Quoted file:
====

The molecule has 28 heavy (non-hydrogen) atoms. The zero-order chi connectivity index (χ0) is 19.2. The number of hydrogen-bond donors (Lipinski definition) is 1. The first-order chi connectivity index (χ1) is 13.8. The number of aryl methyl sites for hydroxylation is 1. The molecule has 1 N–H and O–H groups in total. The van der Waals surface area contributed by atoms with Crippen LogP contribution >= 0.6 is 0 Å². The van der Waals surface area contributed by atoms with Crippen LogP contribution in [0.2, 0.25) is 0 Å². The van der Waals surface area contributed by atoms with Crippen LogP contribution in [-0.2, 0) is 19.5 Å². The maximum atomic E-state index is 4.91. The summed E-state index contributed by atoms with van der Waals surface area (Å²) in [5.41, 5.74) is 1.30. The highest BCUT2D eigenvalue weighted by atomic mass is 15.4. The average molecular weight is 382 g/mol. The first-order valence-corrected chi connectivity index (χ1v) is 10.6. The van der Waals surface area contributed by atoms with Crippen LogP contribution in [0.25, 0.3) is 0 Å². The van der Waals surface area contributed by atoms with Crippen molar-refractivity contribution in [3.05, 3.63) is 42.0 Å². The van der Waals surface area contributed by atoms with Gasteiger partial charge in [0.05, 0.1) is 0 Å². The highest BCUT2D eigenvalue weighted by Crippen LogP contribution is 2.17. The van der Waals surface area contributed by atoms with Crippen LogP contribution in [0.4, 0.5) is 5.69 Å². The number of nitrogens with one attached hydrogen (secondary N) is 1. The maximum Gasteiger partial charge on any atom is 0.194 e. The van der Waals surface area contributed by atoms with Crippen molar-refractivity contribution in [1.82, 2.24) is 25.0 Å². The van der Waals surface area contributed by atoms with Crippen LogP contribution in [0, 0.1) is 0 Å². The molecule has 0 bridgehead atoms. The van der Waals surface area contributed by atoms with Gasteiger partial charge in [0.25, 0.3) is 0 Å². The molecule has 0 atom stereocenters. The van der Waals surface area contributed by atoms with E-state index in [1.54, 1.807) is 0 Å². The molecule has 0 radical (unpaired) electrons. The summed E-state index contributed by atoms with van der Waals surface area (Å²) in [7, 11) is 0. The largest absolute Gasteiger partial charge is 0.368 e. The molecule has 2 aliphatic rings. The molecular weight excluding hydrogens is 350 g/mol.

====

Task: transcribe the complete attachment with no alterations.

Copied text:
The molecule has 28 heavy (non-hydrogen) atoms. The zero-order chi connectivity index (χ0) is 19.2. The number of hydrogen-bond donors (Lipinski definition) is 1. The first-order chi connectivity index (χ1) is 13.8. The number of aryl methyl sites for hydroxylation is 1. The molecule has 1 N–H and O–H groups in total. The van der Waals surface area contributed by atoms with Crippen LogP contribution >= 0.6 is 0 Å². The van der Waals surface area contributed by atoms with Crippen LogP contribution in [0.2, 0.25) is 0 Å². The van der Waals surface area contributed by atoms with Crippen LogP contribution in [-0.2, 0) is 19.5 Å². The maximum atomic E-state index is 4.91. The summed E-state index contributed by atoms with van der Waals surface area (Å²) in [5.41, 5.74) is 1.30. The highest BCUT2D eigenvalue weighted by atomic mass is 15.4. The average molecular weight is 382 g/mol. The first-order valence-corrected chi connectivity index (χ1v) is 10.6. The van der Waals surface area contributed by atoms with Crippen LogP contribution in [0.25, 0.3) is 0 Å². The van der Waals surface area contributed by atoms with Crippen molar-refractivity contribution in [3.05, 3.63) is 42.0 Å². The van der Waals surface area contributed by atoms with Gasteiger partial charge in [0.05, 0.1) is 0 Å². The highest BCUT2D eigenvalue weighted by Crippen LogP contribution is 2.17. The van der Waals surface area contributed by atoms with Crippen LogP contribution in [0.4, 0.5) is 5.69 Å². The number of nitrogens with one attached hydrogen (secondary N) is 1. The maximum Gasteiger partial charge on any atom is 0.194 e. The van der Waals surface area contributed by atoms with Crippen molar-refractivity contribution in [1.82, 2.24) is 25.0 Å². The van der Waals surface area contributed by atoms with Crippen LogP contribution in [0, 0.1) is 0 Å². The molecule has 0 bridgehead atoms. The van der Waals surface area contributed by atoms with Gasteiger partial charge in [0.25, 0.3) is 0 Å². The molecule has 0 atom stereocenters. The van der Waals surface area contributed by atoms with E-state index in [1.54, 1.807) is 0 Å². The molecule has 0 radical (unpaired) electrons. The summed E-state index contributed by atoms with van der Waals surface area (Å²) in [7, 11) is 0. The largest absolute Gasteiger partial charge is 0.368 e. The molecule has 2 aliphatic rings. The molecular weight excluding hydrogens is 350 g/mol.